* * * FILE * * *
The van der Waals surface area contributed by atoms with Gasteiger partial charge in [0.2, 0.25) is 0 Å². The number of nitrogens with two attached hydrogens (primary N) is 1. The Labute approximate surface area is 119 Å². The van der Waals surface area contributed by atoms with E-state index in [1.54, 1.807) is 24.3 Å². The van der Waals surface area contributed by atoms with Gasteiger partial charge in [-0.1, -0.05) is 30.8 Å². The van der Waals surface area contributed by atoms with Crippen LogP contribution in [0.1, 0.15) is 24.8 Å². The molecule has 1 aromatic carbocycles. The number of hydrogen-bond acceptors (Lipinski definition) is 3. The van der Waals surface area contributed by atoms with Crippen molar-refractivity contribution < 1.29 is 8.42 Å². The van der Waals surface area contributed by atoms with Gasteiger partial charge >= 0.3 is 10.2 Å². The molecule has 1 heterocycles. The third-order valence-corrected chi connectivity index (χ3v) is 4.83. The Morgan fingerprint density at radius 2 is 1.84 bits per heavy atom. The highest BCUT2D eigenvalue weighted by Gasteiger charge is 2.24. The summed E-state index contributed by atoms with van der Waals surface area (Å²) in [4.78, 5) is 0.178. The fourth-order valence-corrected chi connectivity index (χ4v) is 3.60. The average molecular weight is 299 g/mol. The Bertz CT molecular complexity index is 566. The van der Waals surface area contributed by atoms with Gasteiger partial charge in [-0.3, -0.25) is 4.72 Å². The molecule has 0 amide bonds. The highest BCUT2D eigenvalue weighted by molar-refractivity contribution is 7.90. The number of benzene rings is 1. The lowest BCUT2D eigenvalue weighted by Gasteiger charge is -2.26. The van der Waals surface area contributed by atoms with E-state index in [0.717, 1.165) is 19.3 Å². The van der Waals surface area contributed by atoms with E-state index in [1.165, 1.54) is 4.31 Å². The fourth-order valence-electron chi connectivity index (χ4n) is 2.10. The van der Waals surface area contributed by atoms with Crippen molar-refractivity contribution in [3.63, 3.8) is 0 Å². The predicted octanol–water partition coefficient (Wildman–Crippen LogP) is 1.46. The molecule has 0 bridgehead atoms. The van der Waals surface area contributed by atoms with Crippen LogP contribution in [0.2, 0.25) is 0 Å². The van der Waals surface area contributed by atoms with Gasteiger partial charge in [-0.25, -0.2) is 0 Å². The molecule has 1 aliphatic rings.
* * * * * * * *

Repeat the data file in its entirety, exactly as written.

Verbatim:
The van der Waals surface area contributed by atoms with Gasteiger partial charge in [0.2, 0.25) is 0 Å². The number of nitrogens with two attached hydrogens (primary N) is 1. The Labute approximate surface area is 119 Å². The van der Waals surface area contributed by atoms with E-state index in [1.54, 1.807) is 24.3 Å². The van der Waals surface area contributed by atoms with Gasteiger partial charge in [-0.1, -0.05) is 30.8 Å². The van der Waals surface area contributed by atoms with Crippen LogP contribution in [0.1, 0.15) is 24.8 Å². The molecule has 1 aromatic carbocycles. The number of hydrogen-bond acceptors (Lipinski definition) is 3. The van der Waals surface area contributed by atoms with Crippen molar-refractivity contribution < 1.29 is 8.42 Å². The van der Waals surface area contributed by atoms with Gasteiger partial charge >= 0.3 is 10.2 Å². The molecule has 1 heterocycles. The third-order valence-corrected chi connectivity index (χ3v) is 4.83. The Morgan fingerprint density at radius 2 is 1.84 bits per heavy atom. The highest BCUT2D eigenvalue weighted by Gasteiger charge is 2.24. The summed E-state index contributed by atoms with van der Waals surface area (Å²) in [4.78, 5) is 0.178. The fourth-order valence-corrected chi connectivity index (χ4v) is 3.60. The average molecular weight is 299 g/mol. The Bertz CT molecular complexity index is 566. The van der Waals surface area contributed by atoms with Gasteiger partial charge in [-0.3, -0.25) is 4.72 Å². The molecule has 0 amide bonds. The highest BCUT2D eigenvalue weighted by molar-refractivity contribution is 7.90. The number of benzene rings is 1. The lowest BCUT2D eigenvalue weighted by Gasteiger charge is -2.26. The van der Waals surface area contributed by atoms with E-state index in [0.717, 1.165) is 19.3 Å². The van der Waals surface area contributed by atoms with E-state index in [1.165, 1.54) is 4.31 Å². The fourth-order valence-electron chi connectivity index (χ4n) is 2.10. The van der Waals surface area contributed by atoms with Crippen molar-refractivity contribution in [3.63, 3.8) is 0 Å². The predicted octanol–water partition coefficient (Wildman–Crippen LogP) is 1.46. The molecule has 0 bridgehead atoms. The van der Waals surface area contributed by atoms with Crippen LogP contribution in [0.2, 0.25) is 0 Å². The van der Waals surface area contributed by atoms with Gasteiger partial charge in [-0.25, -0.2) is 0 Å². The molecule has 1 aliphatic rings.